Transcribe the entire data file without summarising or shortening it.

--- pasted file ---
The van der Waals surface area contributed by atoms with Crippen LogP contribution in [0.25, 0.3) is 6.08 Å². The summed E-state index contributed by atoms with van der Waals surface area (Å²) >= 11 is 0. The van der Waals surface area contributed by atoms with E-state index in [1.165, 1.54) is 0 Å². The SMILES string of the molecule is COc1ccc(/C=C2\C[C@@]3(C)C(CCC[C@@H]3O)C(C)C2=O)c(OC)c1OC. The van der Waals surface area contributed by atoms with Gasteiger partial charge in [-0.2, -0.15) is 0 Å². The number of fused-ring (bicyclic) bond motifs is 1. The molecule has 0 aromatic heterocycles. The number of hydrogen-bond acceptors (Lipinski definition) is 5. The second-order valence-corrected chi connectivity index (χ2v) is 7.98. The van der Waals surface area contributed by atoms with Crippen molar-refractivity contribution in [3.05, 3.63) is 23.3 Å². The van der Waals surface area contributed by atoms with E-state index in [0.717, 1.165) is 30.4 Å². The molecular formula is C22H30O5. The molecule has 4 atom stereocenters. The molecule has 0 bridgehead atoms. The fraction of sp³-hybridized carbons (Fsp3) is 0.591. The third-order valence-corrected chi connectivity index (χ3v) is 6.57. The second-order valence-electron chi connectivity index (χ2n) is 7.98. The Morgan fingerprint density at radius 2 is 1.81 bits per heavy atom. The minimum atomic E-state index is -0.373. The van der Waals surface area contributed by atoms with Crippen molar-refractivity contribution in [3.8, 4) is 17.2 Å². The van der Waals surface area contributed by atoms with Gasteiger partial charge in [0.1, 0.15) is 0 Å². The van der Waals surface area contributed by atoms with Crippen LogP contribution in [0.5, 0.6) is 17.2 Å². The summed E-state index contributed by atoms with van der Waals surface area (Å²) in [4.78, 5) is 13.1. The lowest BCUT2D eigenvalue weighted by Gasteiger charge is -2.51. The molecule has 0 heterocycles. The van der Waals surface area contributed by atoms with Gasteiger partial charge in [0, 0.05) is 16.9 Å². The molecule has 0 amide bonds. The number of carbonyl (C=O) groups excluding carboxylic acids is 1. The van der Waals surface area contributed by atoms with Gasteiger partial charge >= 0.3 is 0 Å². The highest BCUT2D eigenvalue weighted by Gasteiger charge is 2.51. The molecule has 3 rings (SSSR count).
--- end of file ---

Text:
The van der Waals surface area contributed by atoms with Crippen LogP contribution in [0.25, 0.3) is 6.08 Å². The summed E-state index contributed by atoms with van der Waals surface area (Å²) >= 11 is 0. The van der Waals surface area contributed by atoms with E-state index in [1.165, 1.54) is 0 Å². The SMILES string of the molecule is COc1ccc(/C=C2\C[C@@]3(C)C(CCC[C@@H]3O)C(C)C2=O)c(OC)c1OC. The van der Waals surface area contributed by atoms with Gasteiger partial charge in [-0.2, -0.15) is 0 Å². The number of fused-ring (bicyclic) bond motifs is 1. The molecule has 0 aromatic heterocycles. The number of hydrogen-bond acceptors (Lipinski definition) is 5. The second-order valence-corrected chi connectivity index (χ2v) is 7.98. The van der Waals surface area contributed by atoms with Crippen molar-refractivity contribution in [3.05, 3.63) is 23.3 Å². The van der Waals surface area contributed by atoms with E-state index in [0.717, 1.165) is 30.4 Å². The molecular formula is C22H30O5. The molecule has 4 atom stereocenters. The molecule has 0 bridgehead atoms. The fraction of sp³-hybridized carbons (Fsp3) is 0.591. The third-order valence-corrected chi connectivity index (χ3v) is 6.57. The second-order valence-electron chi connectivity index (χ2n) is 7.98. The Morgan fingerprint density at radius 2 is 1.81 bits per heavy atom. The minimum atomic E-state index is -0.373. The van der Waals surface area contributed by atoms with Crippen molar-refractivity contribution in [3.8, 4) is 17.2 Å². The van der Waals surface area contributed by atoms with Gasteiger partial charge in [0.1, 0.15) is 0 Å². The van der Waals surface area contributed by atoms with Crippen LogP contribution in [0.5, 0.6) is 17.2 Å². The summed E-state index contributed by atoms with van der Waals surface area (Å²) in [4.78, 5) is 13.1. The lowest BCUT2D eigenvalue weighted by Gasteiger charge is -2.51. The molecule has 0 heterocycles. The van der Waals surface area contributed by atoms with Gasteiger partial charge in [0, 0.05) is 16.9 Å². The molecule has 0 amide bonds. The number of carbonyl (C=O) groups excluding carboxylic acids is 1. The van der Waals surface area contributed by atoms with Gasteiger partial charge >= 0.3 is 0 Å². The highest BCUT2D eigenvalue weighted by Gasteiger charge is 2.51. The molecule has 3 rings (SSSR count).